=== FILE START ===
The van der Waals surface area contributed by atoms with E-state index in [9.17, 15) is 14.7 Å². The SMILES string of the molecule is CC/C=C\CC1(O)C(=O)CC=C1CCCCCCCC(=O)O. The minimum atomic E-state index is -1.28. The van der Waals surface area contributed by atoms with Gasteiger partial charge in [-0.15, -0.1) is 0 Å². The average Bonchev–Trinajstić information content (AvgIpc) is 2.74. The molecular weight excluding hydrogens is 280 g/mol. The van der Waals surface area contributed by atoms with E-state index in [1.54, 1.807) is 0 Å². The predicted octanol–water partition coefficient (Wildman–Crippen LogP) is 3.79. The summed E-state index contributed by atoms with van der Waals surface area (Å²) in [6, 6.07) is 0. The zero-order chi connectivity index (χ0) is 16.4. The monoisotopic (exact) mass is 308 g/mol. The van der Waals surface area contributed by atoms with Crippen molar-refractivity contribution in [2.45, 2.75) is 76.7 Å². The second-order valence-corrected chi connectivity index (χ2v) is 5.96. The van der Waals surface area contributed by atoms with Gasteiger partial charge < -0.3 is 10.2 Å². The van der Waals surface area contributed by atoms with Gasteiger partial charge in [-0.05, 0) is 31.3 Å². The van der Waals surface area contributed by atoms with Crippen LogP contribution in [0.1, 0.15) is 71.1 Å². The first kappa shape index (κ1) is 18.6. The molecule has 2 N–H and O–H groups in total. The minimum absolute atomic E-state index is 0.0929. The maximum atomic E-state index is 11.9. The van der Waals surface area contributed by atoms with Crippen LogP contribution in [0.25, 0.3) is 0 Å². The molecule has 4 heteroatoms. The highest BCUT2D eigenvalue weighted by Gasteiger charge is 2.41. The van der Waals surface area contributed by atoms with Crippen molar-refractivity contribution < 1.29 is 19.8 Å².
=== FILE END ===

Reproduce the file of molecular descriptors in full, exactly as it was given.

The van der Waals surface area contributed by atoms with E-state index in [9.17, 15) is 14.7 Å². The SMILES string of the molecule is CC/C=C\CC1(O)C(=O)CC=C1CCCCCCCC(=O)O. The minimum atomic E-state index is -1.28. The van der Waals surface area contributed by atoms with Gasteiger partial charge in [-0.15, -0.1) is 0 Å². The average Bonchev–Trinajstić information content (AvgIpc) is 2.74. The molecular weight excluding hydrogens is 280 g/mol. The van der Waals surface area contributed by atoms with E-state index in [1.54, 1.807) is 0 Å². The predicted octanol–water partition coefficient (Wildman–Crippen LogP) is 3.79. The summed E-state index contributed by atoms with van der Waals surface area (Å²) in [6, 6.07) is 0. The zero-order chi connectivity index (χ0) is 16.4. The monoisotopic (exact) mass is 308 g/mol. The van der Waals surface area contributed by atoms with Crippen molar-refractivity contribution in [2.45, 2.75) is 76.7 Å². The second-order valence-corrected chi connectivity index (χ2v) is 5.96. The van der Waals surface area contributed by atoms with Gasteiger partial charge < -0.3 is 10.2 Å². The van der Waals surface area contributed by atoms with Gasteiger partial charge in [-0.05, 0) is 31.3 Å². The van der Waals surface area contributed by atoms with Crippen LogP contribution in [0.1, 0.15) is 71.1 Å². The first kappa shape index (κ1) is 18.6. The molecule has 2 N–H and O–H groups in total. The minimum absolute atomic E-state index is 0.0929. The maximum atomic E-state index is 11.9. The van der Waals surface area contributed by atoms with Crippen LogP contribution in [0.25, 0.3) is 0 Å². The molecule has 4 heteroatoms. The highest BCUT2D eigenvalue weighted by Gasteiger charge is 2.41. The van der Waals surface area contributed by atoms with Crippen molar-refractivity contribution < 1.29 is 19.8 Å².